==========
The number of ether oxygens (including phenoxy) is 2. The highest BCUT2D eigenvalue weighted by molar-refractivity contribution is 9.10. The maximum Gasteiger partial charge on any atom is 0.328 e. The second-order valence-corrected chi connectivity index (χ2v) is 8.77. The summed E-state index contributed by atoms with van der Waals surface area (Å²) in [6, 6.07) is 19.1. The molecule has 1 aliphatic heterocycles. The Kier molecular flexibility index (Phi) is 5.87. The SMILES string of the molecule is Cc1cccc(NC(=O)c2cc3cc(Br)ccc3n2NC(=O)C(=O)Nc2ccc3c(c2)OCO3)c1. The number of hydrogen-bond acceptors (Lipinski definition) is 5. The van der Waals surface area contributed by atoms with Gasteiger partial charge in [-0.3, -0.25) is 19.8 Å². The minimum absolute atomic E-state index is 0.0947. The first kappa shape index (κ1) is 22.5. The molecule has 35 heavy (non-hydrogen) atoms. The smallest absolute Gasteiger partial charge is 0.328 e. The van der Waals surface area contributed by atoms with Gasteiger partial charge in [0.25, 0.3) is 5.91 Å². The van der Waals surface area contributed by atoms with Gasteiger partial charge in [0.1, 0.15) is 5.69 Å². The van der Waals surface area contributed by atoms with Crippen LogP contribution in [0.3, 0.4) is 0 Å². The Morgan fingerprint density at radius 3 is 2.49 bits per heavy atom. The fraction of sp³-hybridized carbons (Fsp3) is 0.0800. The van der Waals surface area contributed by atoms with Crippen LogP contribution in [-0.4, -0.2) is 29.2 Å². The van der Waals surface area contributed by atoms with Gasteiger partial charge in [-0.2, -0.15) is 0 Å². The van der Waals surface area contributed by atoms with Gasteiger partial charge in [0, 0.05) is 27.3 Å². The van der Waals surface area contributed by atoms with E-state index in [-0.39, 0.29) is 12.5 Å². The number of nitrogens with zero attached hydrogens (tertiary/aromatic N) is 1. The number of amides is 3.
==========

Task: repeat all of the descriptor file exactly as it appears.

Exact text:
The number of ether oxygens (including phenoxy) is 2. The highest BCUT2D eigenvalue weighted by molar-refractivity contribution is 9.10. The maximum Gasteiger partial charge on any atom is 0.328 e. The second-order valence-corrected chi connectivity index (χ2v) is 8.77. The summed E-state index contributed by atoms with van der Waals surface area (Å²) in [6, 6.07) is 19.1. The molecule has 1 aliphatic heterocycles. The Kier molecular flexibility index (Phi) is 5.87. The SMILES string of the molecule is Cc1cccc(NC(=O)c2cc3cc(Br)ccc3n2NC(=O)C(=O)Nc2ccc3c(c2)OCO3)c1. The number of hydrogen-bond acceptors (Lipinski definition) is 5. The van der Waals surface area contributed by atoms with Gasteiger partial charge in [-0.3, -0.25) is 19.8 Å². The minimum absolute atomic E-state index is 0.0947. The first kappa shape index (κ1) is 22.5. The molecule has 35 heavy (non-hydrogen) atoms. The smallest absolute Gasteiger partial charge is 0.328 e. The van der Waals surface area contributed by atoms with Gasteiger partial charge in [0.25, 0.3) is 5.91 Å². The van der Waals surface area contributed by atoms with Gasteiger partial charge in [0.1, 0.15) is 5.69 Å². The van der Waals surface area contributed by atoms with Crippen LogP contribution in [0.3, 0.4) is 0 Å². The Morgan fingerprint density at radius 3 is 2.49 bits per heavy atom. The fraction of sp³-hybridized carbons (Fsp3) is 0.0800. The van der Waals surface area contributed by atoms with Crippen LogP contribution in [-0.4, -0.2) is 29.2 Å². The van der Waals surface area contributed by atoms with Gasteiger partial charge in [-0.2, -0.15) is 0 Å². The van der Waals surface area contributed by atoms with Gasteiger partial charge in [0, 0.05) is 27.3 Å². The van der Waals surface area contributed by atoms with E-state index in [-0.39, 0.29) is 12.5 Å². The number of nitrogens with zero attached hydrogens (tertiary/aromatic N) is 1. The number of amides is 3.